I could see St. Anne's pier in the distance and as I drew nearer it looked run down but apparently it is till active which is not bad to say it has survived storms and raging sea since 1885.









This may be difficult to read so I have transcribed it below, but whatever I strongly recommend reading. There is more about this on Wikipedia - https://en.wikipedia.org/wiki/Lifeboat_Monument,_St_Annes

I walked as far as the lifeboat station and recconoitered the car park there for next time. Here there is a fine statue of a lifeboatman looking out to sea, high up on a good plinth.

The plaque describes the worst RNLI disaster ever in December 1886 (see my transcript below.) The thought of those men and their selfless determination to save lives with the knowledge that they may likely sacrifice their own had me feeling emotional and as I type now just having re-read more carefully I am moved again to a tear. Just imagine launching out in what were open rowing/sailing boats in a full gale in December at night. That is true braveness.


The Mexico lifeboat disaster was one the RNLI’s worst-ever tragedies. It was a German cargo ship, a barque that was wrecked in a full WNW gale off Southport on 9 December 1886. It was on its way from Liverpool to Guayaquil in Ecuador,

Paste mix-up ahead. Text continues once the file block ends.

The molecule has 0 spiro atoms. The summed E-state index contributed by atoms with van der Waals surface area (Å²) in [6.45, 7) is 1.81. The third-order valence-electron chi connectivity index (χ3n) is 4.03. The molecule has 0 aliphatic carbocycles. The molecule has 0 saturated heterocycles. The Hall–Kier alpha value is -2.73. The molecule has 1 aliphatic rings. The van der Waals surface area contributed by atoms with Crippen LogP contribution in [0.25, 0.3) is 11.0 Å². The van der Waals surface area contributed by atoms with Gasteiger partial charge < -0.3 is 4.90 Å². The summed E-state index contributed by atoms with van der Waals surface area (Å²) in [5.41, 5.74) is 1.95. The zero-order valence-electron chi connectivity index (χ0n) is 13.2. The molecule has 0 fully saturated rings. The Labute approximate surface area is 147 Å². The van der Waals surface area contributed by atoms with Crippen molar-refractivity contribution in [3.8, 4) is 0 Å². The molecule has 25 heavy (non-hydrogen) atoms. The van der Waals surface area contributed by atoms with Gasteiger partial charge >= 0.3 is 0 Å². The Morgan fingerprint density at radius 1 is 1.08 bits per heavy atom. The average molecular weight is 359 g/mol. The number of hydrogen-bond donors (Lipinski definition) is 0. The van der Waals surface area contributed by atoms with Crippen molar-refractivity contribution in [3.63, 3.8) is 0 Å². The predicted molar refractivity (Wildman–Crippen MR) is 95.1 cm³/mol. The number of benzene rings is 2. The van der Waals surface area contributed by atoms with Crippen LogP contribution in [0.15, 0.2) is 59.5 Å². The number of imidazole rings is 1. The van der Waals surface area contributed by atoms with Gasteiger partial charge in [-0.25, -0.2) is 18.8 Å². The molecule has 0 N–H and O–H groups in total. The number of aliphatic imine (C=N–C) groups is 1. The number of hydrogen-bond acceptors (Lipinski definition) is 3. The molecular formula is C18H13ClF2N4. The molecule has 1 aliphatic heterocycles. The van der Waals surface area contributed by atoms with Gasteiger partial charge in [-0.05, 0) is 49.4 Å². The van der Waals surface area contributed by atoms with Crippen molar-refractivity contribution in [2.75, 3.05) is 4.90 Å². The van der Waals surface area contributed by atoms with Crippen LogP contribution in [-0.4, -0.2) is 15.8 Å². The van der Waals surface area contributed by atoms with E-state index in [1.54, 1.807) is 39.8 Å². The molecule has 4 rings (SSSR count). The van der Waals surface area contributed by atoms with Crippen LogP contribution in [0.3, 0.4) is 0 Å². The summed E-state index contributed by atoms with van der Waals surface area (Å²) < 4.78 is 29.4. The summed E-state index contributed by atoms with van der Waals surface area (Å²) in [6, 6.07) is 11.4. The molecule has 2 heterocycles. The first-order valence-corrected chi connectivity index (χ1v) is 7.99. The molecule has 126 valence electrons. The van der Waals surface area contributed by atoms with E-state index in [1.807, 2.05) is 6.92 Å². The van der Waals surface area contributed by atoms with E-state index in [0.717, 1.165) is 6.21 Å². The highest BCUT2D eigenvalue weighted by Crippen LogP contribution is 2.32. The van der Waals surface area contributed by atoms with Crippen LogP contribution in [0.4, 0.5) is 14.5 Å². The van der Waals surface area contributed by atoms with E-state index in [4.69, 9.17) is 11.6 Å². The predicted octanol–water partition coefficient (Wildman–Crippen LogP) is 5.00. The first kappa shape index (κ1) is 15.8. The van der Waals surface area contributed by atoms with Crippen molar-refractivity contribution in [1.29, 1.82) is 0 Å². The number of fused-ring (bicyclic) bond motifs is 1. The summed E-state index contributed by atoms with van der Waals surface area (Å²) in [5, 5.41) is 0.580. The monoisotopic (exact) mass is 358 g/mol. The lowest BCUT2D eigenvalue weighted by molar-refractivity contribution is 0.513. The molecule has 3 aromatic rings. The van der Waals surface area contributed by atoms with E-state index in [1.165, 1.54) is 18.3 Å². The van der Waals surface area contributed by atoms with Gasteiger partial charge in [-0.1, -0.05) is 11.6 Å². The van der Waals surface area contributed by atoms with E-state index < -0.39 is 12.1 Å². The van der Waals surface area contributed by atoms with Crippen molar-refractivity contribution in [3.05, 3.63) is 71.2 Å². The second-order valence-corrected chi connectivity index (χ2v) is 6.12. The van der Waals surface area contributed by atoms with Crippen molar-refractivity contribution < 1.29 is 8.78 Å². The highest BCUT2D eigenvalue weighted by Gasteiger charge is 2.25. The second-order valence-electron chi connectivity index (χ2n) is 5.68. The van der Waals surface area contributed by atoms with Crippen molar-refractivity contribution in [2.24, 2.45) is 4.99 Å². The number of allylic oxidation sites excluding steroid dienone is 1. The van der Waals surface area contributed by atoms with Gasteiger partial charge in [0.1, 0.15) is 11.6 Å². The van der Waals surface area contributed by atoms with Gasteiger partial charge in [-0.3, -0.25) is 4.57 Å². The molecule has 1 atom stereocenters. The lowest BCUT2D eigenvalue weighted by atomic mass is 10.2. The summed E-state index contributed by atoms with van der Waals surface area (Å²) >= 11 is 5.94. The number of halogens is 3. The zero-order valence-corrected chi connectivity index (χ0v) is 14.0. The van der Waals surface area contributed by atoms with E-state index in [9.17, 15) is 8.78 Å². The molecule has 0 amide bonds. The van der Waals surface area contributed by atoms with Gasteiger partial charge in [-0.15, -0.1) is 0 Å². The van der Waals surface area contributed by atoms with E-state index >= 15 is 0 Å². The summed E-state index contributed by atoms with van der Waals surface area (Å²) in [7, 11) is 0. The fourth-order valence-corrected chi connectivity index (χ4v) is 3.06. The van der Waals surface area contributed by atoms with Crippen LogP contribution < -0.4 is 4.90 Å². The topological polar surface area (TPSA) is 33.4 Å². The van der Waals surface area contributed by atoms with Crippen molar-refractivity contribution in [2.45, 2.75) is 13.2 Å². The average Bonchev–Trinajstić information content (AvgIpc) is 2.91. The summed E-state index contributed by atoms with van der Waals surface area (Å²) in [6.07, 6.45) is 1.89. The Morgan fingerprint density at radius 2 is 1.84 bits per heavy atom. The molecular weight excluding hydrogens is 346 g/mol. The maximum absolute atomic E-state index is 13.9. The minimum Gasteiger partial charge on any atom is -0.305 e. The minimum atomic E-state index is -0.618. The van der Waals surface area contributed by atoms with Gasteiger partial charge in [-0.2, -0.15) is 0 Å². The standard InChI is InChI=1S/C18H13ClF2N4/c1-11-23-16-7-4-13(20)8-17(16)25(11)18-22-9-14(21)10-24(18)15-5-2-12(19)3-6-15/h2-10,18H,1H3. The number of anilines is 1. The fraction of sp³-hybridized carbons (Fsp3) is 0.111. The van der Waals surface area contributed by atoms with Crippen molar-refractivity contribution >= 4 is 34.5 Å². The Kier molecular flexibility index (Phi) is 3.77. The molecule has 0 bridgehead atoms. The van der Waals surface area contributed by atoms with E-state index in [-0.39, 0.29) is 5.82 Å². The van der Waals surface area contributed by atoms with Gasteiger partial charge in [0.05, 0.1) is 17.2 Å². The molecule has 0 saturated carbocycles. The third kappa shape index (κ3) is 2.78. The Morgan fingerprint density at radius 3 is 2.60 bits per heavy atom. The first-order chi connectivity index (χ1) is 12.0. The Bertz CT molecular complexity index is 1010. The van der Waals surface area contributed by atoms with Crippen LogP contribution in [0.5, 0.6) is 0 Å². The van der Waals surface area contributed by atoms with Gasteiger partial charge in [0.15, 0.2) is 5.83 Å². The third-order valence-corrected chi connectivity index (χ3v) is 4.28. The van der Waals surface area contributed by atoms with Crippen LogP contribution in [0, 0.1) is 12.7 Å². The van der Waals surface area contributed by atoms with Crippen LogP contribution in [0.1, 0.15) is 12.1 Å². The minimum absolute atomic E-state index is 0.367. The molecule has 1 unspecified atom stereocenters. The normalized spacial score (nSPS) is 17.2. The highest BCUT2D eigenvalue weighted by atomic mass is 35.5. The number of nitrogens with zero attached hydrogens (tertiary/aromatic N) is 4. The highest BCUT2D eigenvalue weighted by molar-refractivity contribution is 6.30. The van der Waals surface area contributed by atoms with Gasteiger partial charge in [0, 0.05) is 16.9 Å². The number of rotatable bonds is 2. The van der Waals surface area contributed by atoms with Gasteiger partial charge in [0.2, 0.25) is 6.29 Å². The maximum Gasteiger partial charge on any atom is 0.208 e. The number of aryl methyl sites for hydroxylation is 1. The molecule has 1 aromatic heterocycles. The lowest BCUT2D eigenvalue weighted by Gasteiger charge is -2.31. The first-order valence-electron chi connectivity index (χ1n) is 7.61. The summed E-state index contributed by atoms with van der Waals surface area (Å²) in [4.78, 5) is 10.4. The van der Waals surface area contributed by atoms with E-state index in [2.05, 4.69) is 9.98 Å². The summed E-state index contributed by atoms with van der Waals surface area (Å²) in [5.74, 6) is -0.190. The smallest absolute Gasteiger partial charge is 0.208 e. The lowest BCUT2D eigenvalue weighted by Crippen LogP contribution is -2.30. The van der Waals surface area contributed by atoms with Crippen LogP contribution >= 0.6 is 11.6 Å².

Fearing the vessel would be blown on to the sandbanks to her doom, the Captain sent out distress signals. The Lytham, St Annes and Southport Lifeboats answered the call. They rushed to save the crew of the Mexico – which by this time was being blown down the River Ribble.


The Eliza Fernley lifeboat was launched first from Southport, and that capsized, losing 14 of the crew of 16.
Shortly after the Southport lifeboat was launched, the St Annes lifeboat Laura Janet set sail. No one knows exactly what happened to it – except that the next morning the lifeboat was found washed ashore. Three dead bodies were still clinging to it, and all the crew of 13 men were lost.
A third lifeboat, the Charles Biggs from Lytham was also launched. On its first rescue they successfully saved the twelve crew of the Mexico.To date this is still the worst loss of RNLI crew in a single incident, with 27 men lost.
16 widows and 50 orphans were left behind. An appeal was launched to raise money to help them, and for a memorial. It was this fundraising which led to the first RNLI flag days. Generous donors included Queen Victoria and Kaiser Wilhelm.

12 comments:

Paul Hills said...